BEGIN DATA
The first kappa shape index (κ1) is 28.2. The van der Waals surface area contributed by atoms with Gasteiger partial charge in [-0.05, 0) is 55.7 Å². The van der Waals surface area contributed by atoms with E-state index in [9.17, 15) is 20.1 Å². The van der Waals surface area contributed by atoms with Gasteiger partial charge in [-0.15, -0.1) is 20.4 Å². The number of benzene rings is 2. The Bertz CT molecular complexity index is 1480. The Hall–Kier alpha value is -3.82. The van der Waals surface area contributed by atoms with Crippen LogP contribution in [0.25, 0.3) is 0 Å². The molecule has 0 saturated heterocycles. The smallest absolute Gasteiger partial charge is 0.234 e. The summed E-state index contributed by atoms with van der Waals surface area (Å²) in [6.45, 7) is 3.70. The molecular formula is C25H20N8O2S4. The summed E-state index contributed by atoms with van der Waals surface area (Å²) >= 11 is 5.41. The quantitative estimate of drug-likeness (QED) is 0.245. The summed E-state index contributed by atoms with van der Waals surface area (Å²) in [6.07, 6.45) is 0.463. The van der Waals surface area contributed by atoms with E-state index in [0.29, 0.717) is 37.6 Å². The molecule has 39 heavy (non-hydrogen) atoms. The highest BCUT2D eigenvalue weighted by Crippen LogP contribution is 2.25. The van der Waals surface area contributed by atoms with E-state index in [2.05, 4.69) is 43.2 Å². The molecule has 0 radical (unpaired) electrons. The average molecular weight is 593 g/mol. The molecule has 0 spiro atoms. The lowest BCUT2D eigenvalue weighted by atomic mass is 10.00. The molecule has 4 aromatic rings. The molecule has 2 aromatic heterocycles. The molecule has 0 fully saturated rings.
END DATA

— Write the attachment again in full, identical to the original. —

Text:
The first kappa shape index (κ1) is 28.2. The van der Waals surface area contributed by atoms with Gasteiger partial charge in [-0.05, 0) is 55.7 Å². The van der Waals surface area contributed by atoms with E-state index in [9.17, 15) is 20.1 Å². The van der Waals surface area contributed by atoms with Gasteiger partial charge in [-0.15, -0.1) is 20.4 Å². The number of benzene rings is 2. The Bertz CT molecular complexity index is 1480. The Hall–Kier alpha value is -3.82. The van der Waals surface area contributed by atoms with Crippen LogP contribution in [0.25, 0.3) is 0 Å². The molecule has 0 saturated heterocycles. The smallest absolute Gasteiger partial charge is 0.234 e. The summed E-state index contributed by atoms with van der Waals surface area (Å²) in [6.45, 7) is 3.70. The molecular formula is C25H20N8O2S4. The summed E-state index contributed by atoms with van der Waals surface area (Å²) >= 11 is 5.41. The quantitative estimate of drug-likeness (QED) is 0.245. The summed E-state index contributed by atoms with van der Waals surface area (Å²) in [6.07, 6.45) is 0.463. The van der Waals surface area contributed by atoms with E-state index in [0.29, 0.717) is 37.6 Å². The molecule has 39 heavy (non-hydrogen) atoms. The highest BCUT2D eigenvalue weighted by Crippen LogP contribution is 2.25. The van der Waals surface area contributed by atoms with E-state index in [2.05, 4.69) is 43.2 Å². The molecule has 0 radical (unpaired) electrons. The average molecular weight is 593 g/mol. The molecule has 0 spiro atoms. The lowest BCUT2D eigenvalue weighted by atomic mass is 10.00. The molecule has 4 aromatic rings. The molecule has 2 aromatic heterocycles. The molecule has 0 fully saturated rings.